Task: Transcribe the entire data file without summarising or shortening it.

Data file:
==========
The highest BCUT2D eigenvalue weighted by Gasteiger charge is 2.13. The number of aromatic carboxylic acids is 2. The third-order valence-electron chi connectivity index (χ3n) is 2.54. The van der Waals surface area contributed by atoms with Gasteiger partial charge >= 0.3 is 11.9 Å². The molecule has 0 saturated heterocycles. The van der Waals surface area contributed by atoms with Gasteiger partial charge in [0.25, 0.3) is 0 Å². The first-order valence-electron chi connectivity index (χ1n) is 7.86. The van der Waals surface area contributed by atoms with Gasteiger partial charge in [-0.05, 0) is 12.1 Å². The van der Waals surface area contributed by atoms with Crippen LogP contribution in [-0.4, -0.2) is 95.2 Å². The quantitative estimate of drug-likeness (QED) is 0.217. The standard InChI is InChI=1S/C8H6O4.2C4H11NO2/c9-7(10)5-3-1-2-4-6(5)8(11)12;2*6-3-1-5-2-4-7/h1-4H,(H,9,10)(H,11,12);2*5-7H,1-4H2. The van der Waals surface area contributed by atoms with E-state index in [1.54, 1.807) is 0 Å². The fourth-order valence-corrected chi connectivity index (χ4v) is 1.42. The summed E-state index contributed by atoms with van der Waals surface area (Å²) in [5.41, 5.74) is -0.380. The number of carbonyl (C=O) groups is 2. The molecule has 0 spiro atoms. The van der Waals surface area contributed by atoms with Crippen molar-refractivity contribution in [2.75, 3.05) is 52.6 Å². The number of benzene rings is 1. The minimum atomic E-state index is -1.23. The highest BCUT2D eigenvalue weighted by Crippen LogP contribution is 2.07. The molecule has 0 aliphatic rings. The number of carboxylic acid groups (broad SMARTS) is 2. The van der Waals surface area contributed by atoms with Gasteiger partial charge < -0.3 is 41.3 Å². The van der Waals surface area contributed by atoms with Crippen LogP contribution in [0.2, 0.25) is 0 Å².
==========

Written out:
The highest BCUT2D eigenvalue weighted by Gasteiger charge is 2.13. The number of aromatic carboxylic acids is 2. The third-order valence-electron chi connectivity index (χ3n) is 2.54. The van der Waals surface area contributed by atoms with Gasteiger partial charge >= 0.3 is 11.9 Å². The molecule has 0 saturated heterocycles. The van der Waals surface area contributed by atoms with Gasteiger partial charge in [0.25, 0.3) is 0 Å². The first-order valence-electron chi connectivity index (χ1n) is 7.86. The van der Waals surface area contributed by atoms with Gasteiger partial charge in [-0.05, 0) is 12.1 Å². The van der Waals surface area contributed by atoms with Crippen LogP contribution in [-0.4, -0.2) is 95.2 Å². The quantitative estimate of drug-likeness (QED) is 0.217. The standard InChI is InChI=1S/C8H6O4.2C4H11NO2/c9-7(10)5-3-1-2-4-6(5)8(11)12;2*6-3-1-5-2-4-7/h1-4H,(H,9,10)(H,11,12);2*5-7H,1-4H2. The van der Waals surface area contributed by atoms with E-state index in [1.54, 1.807) is 0 Å². The fourth-order valence-corrected chi connectivity index (χ4v) is 1.42. The summed E-state index contributed by atoms with van der Waals surface area (Å²) in [5.41, 5.74) is -0.380. The number of carbonyl (C=O) groups is 2. The molecule has 0 spiro atoms. The van der Waals surface area contributed by atoms with Crippen molar-refractivity contribution in [2.75, 3.05) is 52.6 Å². The number of benzene rings is 1. The minimum atomic E-state index is -1.23. The highest BCUT2D eigenvalue weighted by Crippen LogP contribution is 2.07. The molecule has 0 aliphatic rings. The number of carboxylic acid groups (broad SMARTS) is 2. The van der Waals surface area contributed by atoms with Gasteiger partial charge < -0.3 is 41.3 Å². The van der Waals surface area contributed by atoms with Crippen LogP contribution in [0.2, 0.25) is 0 Å².